Following our recommendations, more and more farmers are switching to local soya alternatives such as rape-seed meal or lupins. The current statistics for soya imported into Germany show that this concept is successful. At the end of 2020, the federal government declared that the import of soya had fallen by more than 25 % in the recent years. According to government data, the import of soya beans and meal to Germany was still around six million tonnes per year until 2017.

 

The effects are:

  • reduction in nutrient inputs into the nutrient cycle
  • reduction in nutrient outputs into the groundwater
  • more efficient utilisation of available nutrients

 

Together with our partners from animal husbandry, we are working on climate-friendly open stall concepts. These combine the social aspect and the animal welfare measures requested by retailers with regard to outdoor climate with simultaneously reduced emissions. In this case, this is achieved by the systematic separation of faeces and urine excrement.

The separation of liquid and solid parts results in a reduction in ammonia emissions. The solid manure is sold as a valuable fertiliser and fed back into the ecological cycle where it is needed.

This has several positive effects:

  • significant reduction of nutrient input in problem areas
  • improved use of organic fertilisers as a replacement for mineral fertilisers that are energy-intensive to produce

The German Federal Environment Agency calculated that 7.3 % of total greenhouse gas emissions in 2017 were the result of agriculture and animal husbandry in Germany.

In Germany, agriculture contributes to the emission of the following greenhouse gasses:

Methane (CH4)
This gas is produced during the digestion of grass and other plant components, in particular by dairy cows, and in the storage of farm manure, in particular from cattle. The fermentation steps in the gastrointestinal tract of the animals are required to enable nutritious foods such as dairy products or meat to be produced from green plants such as pasture grass.
The cattle emit the methane into the atmosphere. However, if, as in Germany, the size of the cattle herd remains the same, or decreases, there is no increased negative effect on the climate because it is converted into CO2 over a period of nine to twelve years. Plants and grasses use this CO2 to produce carbohydrates as part of the photosynthesis process. The cows and cattle then ingest them in the form of grass or other plant food so that the emitted methane is part of a continuous cycle and its quantity remains constant.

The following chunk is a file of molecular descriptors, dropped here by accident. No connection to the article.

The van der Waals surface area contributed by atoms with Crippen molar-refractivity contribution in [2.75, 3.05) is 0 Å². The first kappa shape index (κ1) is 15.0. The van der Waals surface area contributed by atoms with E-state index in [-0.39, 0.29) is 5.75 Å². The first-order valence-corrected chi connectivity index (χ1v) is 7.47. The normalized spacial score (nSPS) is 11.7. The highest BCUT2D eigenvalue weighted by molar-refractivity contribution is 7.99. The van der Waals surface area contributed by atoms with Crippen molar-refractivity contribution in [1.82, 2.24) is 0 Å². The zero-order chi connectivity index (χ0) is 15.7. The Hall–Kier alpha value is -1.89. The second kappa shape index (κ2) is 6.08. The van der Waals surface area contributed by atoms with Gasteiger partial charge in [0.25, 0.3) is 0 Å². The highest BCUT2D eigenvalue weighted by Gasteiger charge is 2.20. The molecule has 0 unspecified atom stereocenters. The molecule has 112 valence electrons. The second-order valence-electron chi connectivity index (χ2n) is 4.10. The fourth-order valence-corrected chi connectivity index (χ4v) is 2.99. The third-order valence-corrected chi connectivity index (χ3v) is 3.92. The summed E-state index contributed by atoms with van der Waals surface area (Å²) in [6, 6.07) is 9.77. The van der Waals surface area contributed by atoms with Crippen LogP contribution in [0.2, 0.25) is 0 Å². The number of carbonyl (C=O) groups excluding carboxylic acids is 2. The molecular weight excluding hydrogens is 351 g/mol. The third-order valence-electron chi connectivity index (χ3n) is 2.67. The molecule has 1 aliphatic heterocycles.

Other livestock, such as pigs, do not produce methane because they are not ruminant animals and have a different digestive system.

Carbon dioxide (CO2)
This gas is released in significant quantities when, for example, pasture land is converted to arable land. In recent years, pasture land has increasingly been converted to farmed arable land to meet the increasing demand for high-quality foods. The use of urea-based fertilisers and the application of lime to soil also releases quantities of carbon dioxide.

Nitrous oxide (N2O)
Nitrous oxide is generated in agriculture and animal husbandry, both directly and indirectly: Direct emissions of nitrous oxide are mainly the result of nitrogen-based fertilisers (e.g., mineral fertilisers and manure) if this exceeds the fertiliser requirement of the cultivated plants. Other causes are the farming of organic soil, crop residues in the soil and fermentation residues from biogas plants. Indirect nitrous oxide emissions occur if reactive nitrogen compounds such as nitrate and ammonia leak into the surrounding natural habits and are then converted back into nitrous oxide.

Own graphic. Source: UC Davis Clear Center

In comparison

The emissions from fossil fuels for heating, power generation and transport alone made up 84.9 % of all greenhouse gas emissions in Germany in 2016.

Scientists have calculated that halving the meat consumption in Germany would only reduce greenhouse gas emissions by the same amount as replacing two percent of emissions from lignite by wind energy.

Our responsibility

For thousands of years, livestock has been an essential part of the circular economy practised in central Europe. They enabled the development of human civilisation in Europe. Without livestock there would not have been, and would still not be today, any animal-based protein and no organic fertilisers for crop plants.

Today too, this circular economy also makes an important contribution to meeting the demand for protein-rich foods and, specifically, meat products. But this uses up resources.

For many years now, we have been working on reducing the associated emissions in a pragmatic, targeted way and in cooperation with agricultural producers, science and research as well as authorities and associations. Our responsibility starts with the reduction of our own emissions at our production sites. We also support our agricultural partners in improving their climate footprint.

We created a comprehensive analysis of the carbon footprint for a pork schnitzel back in 2011.

Tönnies CO2 Footprint 2011

From this basic analysis, we defined a series of levers which since then we have used as a basis for our work with our partners with regard to producing pork and beef that is as climate friendly as possible. Our focus is on implementing climate protection goals in animal husbandry. We are on the right track to achieve this.